In the lead up to August 9, known by all as ‘Census Night’, many Australians were left dumbfounded at the obligatory task of completing the national, five-yearly Population and Housing Census. For the first time, the survey was brought into modern-day times, and Australia was encouraged to jump online and complete the form electronically.
Yet the 2016 Census had little appeal, apparent with the trending social media hashtag #CensusFail’s popularity. Not only was the server incapable of handling an estimated 1 million users lodging online at any given time that evening, but headlines that the ABS were illegally keeping data for longer than necessary, the first-time requirement to leave our full names on our forms, the alleged scare tactic for a $180 fine per day the form was overdue and the rumours surfacing of international hackers gaining access into the system all added to the national disgruntlement of the task.
But negative backlash aside, surely there must be a point to the ABS documenting such wide-scale data?
So what can the 2016 Census teach us about the real estate market?
Despite its national repulsion, the Census can offer us invaluable information on Australia’s property, including shifting trends in various residential areas, and how some neighbourhoods are faring better than others. This is because for the first time, the Australian Bureau of Statistics is retaining our data to keep track of our behaviours.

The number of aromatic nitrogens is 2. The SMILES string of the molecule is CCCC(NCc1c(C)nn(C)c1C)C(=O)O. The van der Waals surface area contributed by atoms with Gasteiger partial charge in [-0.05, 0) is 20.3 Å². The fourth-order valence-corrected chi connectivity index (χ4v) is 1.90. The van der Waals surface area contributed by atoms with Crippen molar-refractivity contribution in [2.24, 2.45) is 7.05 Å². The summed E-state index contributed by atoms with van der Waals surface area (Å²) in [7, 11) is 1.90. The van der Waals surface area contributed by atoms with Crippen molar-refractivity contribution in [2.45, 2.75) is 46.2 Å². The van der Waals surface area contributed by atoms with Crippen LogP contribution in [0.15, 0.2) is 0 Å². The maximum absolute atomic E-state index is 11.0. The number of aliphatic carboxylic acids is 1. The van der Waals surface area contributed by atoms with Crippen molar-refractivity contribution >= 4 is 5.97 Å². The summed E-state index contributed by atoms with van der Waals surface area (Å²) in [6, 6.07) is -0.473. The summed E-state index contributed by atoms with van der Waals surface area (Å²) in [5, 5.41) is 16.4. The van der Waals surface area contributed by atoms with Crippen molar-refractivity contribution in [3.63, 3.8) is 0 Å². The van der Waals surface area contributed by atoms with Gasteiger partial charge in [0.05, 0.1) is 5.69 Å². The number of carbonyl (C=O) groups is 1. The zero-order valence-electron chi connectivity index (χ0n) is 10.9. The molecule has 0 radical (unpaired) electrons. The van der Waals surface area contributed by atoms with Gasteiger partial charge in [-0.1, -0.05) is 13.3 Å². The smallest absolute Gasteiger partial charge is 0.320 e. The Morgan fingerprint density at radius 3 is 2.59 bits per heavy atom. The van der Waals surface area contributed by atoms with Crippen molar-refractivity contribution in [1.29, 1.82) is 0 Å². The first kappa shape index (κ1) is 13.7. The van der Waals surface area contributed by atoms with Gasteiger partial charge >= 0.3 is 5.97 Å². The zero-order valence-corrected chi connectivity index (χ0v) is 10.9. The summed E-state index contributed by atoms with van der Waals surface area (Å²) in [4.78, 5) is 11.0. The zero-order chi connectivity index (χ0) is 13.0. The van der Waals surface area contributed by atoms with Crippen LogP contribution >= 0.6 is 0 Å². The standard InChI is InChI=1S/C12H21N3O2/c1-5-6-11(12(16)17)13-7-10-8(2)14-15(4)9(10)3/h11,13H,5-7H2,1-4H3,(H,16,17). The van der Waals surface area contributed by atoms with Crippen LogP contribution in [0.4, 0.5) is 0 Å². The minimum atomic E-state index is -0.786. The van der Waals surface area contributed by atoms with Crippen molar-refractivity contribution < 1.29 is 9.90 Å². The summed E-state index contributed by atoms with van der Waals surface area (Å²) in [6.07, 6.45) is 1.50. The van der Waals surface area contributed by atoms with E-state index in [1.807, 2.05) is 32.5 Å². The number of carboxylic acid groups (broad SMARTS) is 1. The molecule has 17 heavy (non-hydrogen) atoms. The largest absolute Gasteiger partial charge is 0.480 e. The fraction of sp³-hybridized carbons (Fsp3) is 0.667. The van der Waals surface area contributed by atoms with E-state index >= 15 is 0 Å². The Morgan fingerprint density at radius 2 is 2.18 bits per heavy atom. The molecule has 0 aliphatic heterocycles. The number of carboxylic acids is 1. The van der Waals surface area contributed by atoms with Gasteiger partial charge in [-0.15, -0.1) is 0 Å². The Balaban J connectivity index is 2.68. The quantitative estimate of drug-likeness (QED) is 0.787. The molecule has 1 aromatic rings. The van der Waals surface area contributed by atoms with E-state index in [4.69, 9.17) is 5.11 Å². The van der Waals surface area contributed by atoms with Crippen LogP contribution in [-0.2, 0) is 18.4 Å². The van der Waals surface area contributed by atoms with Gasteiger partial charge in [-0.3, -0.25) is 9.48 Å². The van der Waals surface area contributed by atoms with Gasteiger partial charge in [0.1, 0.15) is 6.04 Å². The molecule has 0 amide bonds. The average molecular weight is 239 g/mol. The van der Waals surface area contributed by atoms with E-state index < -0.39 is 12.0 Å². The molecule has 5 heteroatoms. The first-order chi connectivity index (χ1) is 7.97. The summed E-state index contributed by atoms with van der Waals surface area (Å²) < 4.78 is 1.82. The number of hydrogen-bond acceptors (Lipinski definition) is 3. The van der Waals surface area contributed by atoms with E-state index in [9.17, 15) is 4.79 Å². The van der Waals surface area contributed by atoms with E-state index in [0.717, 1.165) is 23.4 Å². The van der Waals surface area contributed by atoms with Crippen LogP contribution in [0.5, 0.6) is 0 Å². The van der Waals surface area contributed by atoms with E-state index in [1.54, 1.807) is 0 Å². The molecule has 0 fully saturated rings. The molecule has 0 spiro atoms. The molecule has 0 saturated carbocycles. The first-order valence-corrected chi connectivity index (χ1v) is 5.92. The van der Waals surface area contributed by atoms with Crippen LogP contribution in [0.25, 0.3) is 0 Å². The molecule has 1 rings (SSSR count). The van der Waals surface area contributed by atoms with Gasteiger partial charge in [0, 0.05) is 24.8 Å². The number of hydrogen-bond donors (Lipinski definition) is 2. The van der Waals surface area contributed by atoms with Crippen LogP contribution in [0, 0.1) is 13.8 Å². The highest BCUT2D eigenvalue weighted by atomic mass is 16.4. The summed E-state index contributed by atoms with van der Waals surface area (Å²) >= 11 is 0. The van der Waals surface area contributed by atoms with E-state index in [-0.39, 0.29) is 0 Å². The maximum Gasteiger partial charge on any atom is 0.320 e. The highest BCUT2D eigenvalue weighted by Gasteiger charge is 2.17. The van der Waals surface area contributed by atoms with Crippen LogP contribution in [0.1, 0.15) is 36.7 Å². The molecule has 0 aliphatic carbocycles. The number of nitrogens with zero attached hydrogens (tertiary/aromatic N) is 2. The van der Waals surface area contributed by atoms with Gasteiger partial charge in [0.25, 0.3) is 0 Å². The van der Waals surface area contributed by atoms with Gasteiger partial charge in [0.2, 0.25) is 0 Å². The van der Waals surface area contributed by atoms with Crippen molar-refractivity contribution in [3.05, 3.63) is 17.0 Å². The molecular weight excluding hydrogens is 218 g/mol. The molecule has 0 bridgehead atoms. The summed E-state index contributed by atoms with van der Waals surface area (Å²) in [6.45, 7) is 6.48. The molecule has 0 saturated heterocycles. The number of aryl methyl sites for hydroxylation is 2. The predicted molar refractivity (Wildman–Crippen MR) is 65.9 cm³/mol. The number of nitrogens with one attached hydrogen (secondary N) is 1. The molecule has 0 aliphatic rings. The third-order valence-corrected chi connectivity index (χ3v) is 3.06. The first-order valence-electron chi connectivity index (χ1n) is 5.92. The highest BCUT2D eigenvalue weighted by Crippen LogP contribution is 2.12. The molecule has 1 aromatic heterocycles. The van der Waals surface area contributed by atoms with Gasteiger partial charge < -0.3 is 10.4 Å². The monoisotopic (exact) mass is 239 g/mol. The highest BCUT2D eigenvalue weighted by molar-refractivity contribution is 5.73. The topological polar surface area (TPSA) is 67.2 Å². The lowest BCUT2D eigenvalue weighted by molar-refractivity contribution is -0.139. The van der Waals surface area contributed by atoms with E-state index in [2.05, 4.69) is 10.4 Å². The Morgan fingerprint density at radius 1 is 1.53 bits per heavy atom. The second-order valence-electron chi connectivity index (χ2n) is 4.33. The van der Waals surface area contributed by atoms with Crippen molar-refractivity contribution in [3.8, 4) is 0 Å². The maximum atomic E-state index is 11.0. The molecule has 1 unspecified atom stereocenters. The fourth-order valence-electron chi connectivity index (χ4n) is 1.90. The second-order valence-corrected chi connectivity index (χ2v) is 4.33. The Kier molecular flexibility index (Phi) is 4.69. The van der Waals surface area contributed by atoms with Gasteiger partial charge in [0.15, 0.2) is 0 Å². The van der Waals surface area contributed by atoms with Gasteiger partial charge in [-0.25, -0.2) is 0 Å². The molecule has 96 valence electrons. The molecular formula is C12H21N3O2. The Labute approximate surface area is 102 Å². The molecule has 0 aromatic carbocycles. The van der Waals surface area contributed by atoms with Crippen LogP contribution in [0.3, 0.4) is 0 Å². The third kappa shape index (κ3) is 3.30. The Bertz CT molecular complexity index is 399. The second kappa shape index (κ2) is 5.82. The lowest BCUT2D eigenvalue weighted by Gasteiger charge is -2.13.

Real estate agencies will have access to be able to crunch the numbers and identify growing and decreasing populations and the median and average ages of these populations. What’s more, we will soon have further details on residents’ cost of living as well as marital status, income, employment, religious practices, sexuality, family size and education. These data may help property investors and home buyers alike form decisions on which areas they would rather pursue over others.
So what does this mean for Brisbane?
For the first time since 2011, Brisbane’s demographic profile will be unveiled once again, with data to help our country better understand the needs of our populations, in terms of health, housing and education, but also with infrastructure. While five years mightn’t appear to have sparked major changes, a comparison can help gain greater insight into what to expect in future years to come. These indicators help us learn if growing families are choosing to relocate elsewhere when established, if individuals are remaining in the area from one life stage to the next, or if mature couples downsize the family home in other localities. We can distinguish between those Australian households fit to buy, and those opting to rent. We can better allocate our time and resources to construction that is fitting demand.
According to the major news outlets, it might be a while before these figures are released to the general public, but other bodies may have less restricted access. However, if current trends are anything to go by, then the transparency of our demographic and access to public data for the greater good will continue, so we may as well profit from it as much as we can.